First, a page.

b) Isaac Townsend, 4953 Thomas Avenue South, spoke in opposition to the application. He was a patron of Bread and Pickle and loved the food. Concerts take place every day between Memorial Day and Labor Day where a lot of families attend and enjoy the space. Equating this decision to the decision to allow wine and beer at Minnehaha Falls and Lake Calhoun is unrealistic because those locations don’t have a band shell that is used nightly. This is very much a family space different than the Lake Calhoun and Minnehaha Falls locations. It is currently difficult for two-way traffic to navigate the pathway, and congestion will be increased with benches and planters installed along the pathway. There should be foot-by-foot details showing how these planters will fit and if it will actually work. Signs will not stop people from walking around with drinks. If the application is approved, he requested that a mandated formal hearing be held again on this proposal one year from today.

c) Brad Rowe, 2421 Simpson Street, Roseville, stated that he worked for the owner and ran the daily operations at Bread and Pickle. A petition with over 550 signatures from local residents in favor of the application had been submitted to the Clerk for the record. He receives requests from regular customers daily asking that the establishment serve beer and wine.

d) Arlene Fried, 1109 Xerxes Avenue South, spoke in opposition to the application noting that she was co-founder of the Park Watch organization. The Lake Harriet concession stand is on a prime piece of lakeshore real estate that is highly congested during the summer season, especially during evening and weekend concerts that can attract as many as 2,200 music lovers. The lakeshore plaza attracts parents with toddlers and kids in strollers, people walking dogs, and individuals who may be using wheel chairs or scooters, in addition to walkers and bikers. The Lake Harriet concession stand is different than any other in Minneapolis in that every summer night it has up to 2,200 people crowding into the surrounding area. Cluttering up the area with the required benches and planters will create barriers and congestion. The concession area is not large enough to safely accommodate the existing traffic and the expansive wine and beer garden being requested. She asked the Committee to respect Lake Harriet and its history for what it is: a public park. (Ms. Fried also submitted her comments in writing.)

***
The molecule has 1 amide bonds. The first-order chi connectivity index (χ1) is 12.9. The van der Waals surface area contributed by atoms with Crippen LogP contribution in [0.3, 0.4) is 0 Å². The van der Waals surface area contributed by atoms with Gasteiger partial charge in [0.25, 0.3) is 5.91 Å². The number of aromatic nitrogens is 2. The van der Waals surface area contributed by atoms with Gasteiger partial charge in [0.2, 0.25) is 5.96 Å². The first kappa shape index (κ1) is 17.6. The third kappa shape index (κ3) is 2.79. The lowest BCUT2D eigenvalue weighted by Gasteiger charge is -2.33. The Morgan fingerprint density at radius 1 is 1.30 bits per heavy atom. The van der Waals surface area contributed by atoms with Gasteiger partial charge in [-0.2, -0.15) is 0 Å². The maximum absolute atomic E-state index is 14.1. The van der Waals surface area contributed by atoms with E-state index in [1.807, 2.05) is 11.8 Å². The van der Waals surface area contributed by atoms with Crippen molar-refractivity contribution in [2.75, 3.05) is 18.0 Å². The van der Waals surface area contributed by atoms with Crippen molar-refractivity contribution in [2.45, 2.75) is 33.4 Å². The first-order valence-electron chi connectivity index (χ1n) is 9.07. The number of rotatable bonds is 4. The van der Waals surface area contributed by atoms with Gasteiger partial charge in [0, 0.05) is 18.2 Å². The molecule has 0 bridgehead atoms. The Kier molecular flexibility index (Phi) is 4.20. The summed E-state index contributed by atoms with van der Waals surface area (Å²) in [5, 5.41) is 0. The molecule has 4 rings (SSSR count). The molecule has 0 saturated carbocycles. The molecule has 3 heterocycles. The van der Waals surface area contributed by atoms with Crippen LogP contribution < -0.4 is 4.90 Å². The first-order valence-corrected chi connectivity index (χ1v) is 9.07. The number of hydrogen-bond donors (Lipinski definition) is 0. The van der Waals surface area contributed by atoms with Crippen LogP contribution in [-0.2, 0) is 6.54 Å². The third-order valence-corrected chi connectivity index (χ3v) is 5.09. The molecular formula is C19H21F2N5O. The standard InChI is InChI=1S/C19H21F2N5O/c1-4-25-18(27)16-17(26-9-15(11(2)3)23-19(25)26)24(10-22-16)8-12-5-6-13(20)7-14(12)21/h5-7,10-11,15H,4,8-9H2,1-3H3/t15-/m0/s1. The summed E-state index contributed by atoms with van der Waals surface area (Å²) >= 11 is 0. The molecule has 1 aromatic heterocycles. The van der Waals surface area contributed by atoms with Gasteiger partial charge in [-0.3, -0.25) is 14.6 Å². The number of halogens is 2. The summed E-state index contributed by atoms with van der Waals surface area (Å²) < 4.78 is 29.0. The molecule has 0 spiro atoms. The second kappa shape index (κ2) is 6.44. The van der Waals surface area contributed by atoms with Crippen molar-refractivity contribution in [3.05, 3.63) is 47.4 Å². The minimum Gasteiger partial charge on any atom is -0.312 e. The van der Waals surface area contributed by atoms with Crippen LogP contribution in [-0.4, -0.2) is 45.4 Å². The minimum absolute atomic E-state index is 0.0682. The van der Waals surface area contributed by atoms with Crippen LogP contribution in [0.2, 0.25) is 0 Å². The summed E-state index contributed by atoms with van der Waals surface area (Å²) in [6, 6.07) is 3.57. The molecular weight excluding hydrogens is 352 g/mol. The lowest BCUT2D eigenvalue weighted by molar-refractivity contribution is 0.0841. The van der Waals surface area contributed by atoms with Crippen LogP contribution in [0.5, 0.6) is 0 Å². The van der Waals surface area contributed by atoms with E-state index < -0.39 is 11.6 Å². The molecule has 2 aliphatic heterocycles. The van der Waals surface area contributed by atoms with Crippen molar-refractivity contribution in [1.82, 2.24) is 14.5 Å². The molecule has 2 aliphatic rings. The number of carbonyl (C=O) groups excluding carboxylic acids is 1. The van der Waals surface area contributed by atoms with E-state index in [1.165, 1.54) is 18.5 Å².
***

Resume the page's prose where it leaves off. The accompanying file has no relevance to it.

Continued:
e) Jenny Halloran (sp?), 4216 Queen Avenue South, spoke in opposition to the application. This is different than any other park in Minneapolis because of the concerts and programs that are held their every night of the week during the summer. It sends a message to kids that people can’t have fun without alcohol.

Written comments were also received and included in the public record.

Glidden moved approval of the application. The Park Board made a decision about how they want the property to be used. Changes were incorporated into the plan at the direction of City staff to insure that it met certain requirements. Staff will have a role in reviewing and evaluating the use of the space to insure that it continues to meet the requirements of the City of Minneapolis.

Hofstede requested that it be entered into the record that she had received a telephone call from a business owner commenting that he is feeling additional pressure on a variety of avenues such as food trucks and others competing with established restaurants.

Gordon, Schiff, Goodman, and Hofstede spoke in favor of the motion.

The Glidden motion to approve the application was adopted upon a voice vote.